Energy and marine equipment manufacturer Wärtsilä will convert the 90 MW Bel-Air heavy fuel oil power plant in Dakar, Senegal, to operate on liquefied natural gas (LNG).
The project is part of an interim LNG-to-power bridge solution, and is the first power plant gas conversion in Senegal, the company said on April 12.
The conversion will future-proof the facility, as Senegal’s long-term strategy is to lower the carbon footprint of energy production by switching to gas when a domestic supply is available, Wärtsilä said in a statement.
The Bel-Air plant’s existing six Wärtsilä 46 engines will be converted to six Wärtsilä 50DF dual-fuel engines. Wärtsilä’s dual-fuel engine technology enables the use of multiple fuels, providing the option to operate on gas with liquid fuels as a back-up.
“Future-proofing the customer’s assets to meet the requirements over the lifecycle through a gas conversion is far more cost-effective than building a new plant. It also facilitates the greater use of energy from renewable sources, such as solar and wind, since the converted plant will be able to provide highly flexible, fast-starting baseload power for balancing the grid,” said Wärtsilä Africa West energy business director Marc Thiriet.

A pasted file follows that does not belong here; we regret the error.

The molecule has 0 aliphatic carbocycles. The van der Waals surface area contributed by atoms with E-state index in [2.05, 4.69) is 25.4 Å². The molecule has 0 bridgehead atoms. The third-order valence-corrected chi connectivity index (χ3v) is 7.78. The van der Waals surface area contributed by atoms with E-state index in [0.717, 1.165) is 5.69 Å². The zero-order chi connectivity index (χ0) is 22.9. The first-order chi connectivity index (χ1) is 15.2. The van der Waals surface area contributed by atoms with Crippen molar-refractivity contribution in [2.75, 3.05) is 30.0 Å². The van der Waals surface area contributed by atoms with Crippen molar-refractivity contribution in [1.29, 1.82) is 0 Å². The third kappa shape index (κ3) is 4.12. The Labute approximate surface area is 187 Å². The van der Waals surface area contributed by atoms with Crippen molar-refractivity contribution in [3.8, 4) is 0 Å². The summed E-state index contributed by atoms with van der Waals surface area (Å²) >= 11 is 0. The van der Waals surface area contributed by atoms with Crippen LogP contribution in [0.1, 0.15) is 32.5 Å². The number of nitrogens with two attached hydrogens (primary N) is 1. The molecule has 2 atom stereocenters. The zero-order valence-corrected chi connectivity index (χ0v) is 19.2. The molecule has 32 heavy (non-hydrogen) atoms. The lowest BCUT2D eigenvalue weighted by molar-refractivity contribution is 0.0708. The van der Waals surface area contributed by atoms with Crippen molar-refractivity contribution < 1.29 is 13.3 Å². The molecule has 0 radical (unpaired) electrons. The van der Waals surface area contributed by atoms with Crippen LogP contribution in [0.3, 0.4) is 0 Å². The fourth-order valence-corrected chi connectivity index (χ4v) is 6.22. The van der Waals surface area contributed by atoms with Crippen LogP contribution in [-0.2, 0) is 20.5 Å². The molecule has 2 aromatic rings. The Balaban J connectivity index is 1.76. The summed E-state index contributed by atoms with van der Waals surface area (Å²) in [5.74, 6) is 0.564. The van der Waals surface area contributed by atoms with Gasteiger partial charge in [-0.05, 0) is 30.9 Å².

Besides the engine conversion, the project will cover all aspects, from safety to operational reliability, to ensure successful operations on gas, with control functions, mechanical auxiliary systems and electrical and automation systems being changed or upgraded as required.
As part of the engineering, procurement and construction contract, Wärtsilä will manage all phases of the project, which is expected to be completed before the end of this year.
Wärtsilä’s current operation and maintenance agreement covering the existing engines is being renegotiated in view of the conversion.
“Our two main aims were to improve the plant’s environmental profile and lower the operating costs. By taking advantage of Wärtsilä’s deep experience and strong capabilities in power plant gas conversions, we can achieve these goals. Simultaneously, we are preparing the plant for the country’s future gas supply infrastructure,” said Senelec MD Papa Mademba Biteye.
In addition to the Bel-Air plant, Senelec has three other Wärtsilä power plants in operation in Senegal.